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  #25  
Old 09-12-2009
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I've been using the Shell Rotella-T 15-40 on the recommendation of several distributes for Yanmar Engines. Their alternate recommendation was straight 30 wt. With the CF-4 ratings it provides for improved control of piston deposits and oil consumption.
Be careful of using non diesel oils due to a lack of anti scuff additives like Zinc Dialkyl Dithio Phosphate. They took it out, large reduction of the stuff, due to being hard on the catalytic converter.
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  #26  
Old 09-13-2009
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Yes, any good detergent oil (and "normal" oils today are all detergent oils) might eat away the crud that is masking leaking gaskets and seals in any old engine. And synthetic oil even more so, because it is simply more slippery than dino oil.

But this isn't the sixties, and oils have come a long way. If Volvo says "Use SAE10...use SAE20...you have to ask yourself what does that mean. The SAE numbers just mean how thick the oil is, and how long it will take--literally--to pour through a SAE standard test funnel. THAT'S ALL. It means nothing about lubrication properties, just "how thick is this goop?"

At low temperatures you want SAE10 or less because it will allow the camshaft to rotate sooner. When a cold engine starts, and there is no oil film built up around the shaft, the shaft literally slams from side to side (like a bowling ball in a clothes drier) in the bearings and they chew each other up.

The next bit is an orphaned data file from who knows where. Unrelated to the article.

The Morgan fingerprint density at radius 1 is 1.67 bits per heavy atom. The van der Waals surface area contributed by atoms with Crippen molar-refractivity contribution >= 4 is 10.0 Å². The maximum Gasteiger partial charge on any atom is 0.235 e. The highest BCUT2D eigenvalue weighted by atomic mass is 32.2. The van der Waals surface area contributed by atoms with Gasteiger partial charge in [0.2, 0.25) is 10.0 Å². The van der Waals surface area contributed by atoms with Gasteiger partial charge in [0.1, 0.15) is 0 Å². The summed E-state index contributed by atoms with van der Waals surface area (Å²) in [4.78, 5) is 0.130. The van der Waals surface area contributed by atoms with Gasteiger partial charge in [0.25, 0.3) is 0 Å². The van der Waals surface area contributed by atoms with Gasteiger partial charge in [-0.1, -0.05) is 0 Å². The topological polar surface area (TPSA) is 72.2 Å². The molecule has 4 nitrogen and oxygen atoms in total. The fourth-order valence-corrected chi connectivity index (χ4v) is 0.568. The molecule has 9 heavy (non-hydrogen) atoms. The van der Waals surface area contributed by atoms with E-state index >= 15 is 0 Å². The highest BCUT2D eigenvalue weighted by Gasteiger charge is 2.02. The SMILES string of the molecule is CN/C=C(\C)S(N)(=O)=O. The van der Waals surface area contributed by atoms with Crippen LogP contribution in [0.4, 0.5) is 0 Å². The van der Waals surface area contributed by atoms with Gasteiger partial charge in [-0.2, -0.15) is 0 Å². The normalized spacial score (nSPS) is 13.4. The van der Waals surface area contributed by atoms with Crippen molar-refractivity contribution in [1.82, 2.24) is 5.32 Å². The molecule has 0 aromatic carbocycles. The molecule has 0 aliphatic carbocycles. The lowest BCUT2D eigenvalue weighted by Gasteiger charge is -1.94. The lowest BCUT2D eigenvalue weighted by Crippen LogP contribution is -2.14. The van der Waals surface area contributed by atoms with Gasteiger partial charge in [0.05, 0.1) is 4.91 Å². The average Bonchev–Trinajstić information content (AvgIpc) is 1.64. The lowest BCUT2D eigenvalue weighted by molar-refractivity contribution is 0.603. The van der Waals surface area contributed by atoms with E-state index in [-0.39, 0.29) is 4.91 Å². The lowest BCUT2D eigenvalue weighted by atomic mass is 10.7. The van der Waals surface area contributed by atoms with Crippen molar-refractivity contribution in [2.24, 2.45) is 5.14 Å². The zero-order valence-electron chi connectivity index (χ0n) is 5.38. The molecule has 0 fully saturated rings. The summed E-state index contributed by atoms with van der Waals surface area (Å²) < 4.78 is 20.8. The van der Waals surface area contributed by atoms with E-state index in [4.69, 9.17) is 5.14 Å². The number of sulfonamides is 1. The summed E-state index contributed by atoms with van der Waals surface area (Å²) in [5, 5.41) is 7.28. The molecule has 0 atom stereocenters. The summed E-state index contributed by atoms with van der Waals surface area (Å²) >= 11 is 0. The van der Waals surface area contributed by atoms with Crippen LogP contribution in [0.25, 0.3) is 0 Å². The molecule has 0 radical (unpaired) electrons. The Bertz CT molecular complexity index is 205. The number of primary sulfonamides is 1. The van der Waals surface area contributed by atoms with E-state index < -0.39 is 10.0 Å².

Synthetic oils generally have better "thin film lubrication" properties than dino oil, meaning that even though there is only a thin film of yesterday's oil on the bearings, it still lubricates better than dino oil would. And in fact, the oil film can "get hard" when it is slammed, so it isn't displaced during startup as easily.

So they are saying, you need 10W oil or a lower rating in order for it to be thin enough to allow start-up lubrication in the cold. Today you can get 5W and even 0W rated oils for the same price as 15W50, and get even better protection during startups with no drawback. Thirty years ago, the drawback was that the additives and the sino oil broke down way faster when they pushed the specs that far, so the old oils wre not reliable or durable.

The new oils are.

The other side of the spec they are giving you is the 20-weight oil for normal temperature operation. That's pretty thin for a modern engine, it won't give much protection at high temps or speeds, but let's assume they want it for a reason. That would mean a 0W20 or 5W20 or 10W20 oil would be perfect for you, but I don't think you'll find it. Modern oils usually run to a #W-30 rating as the lowest.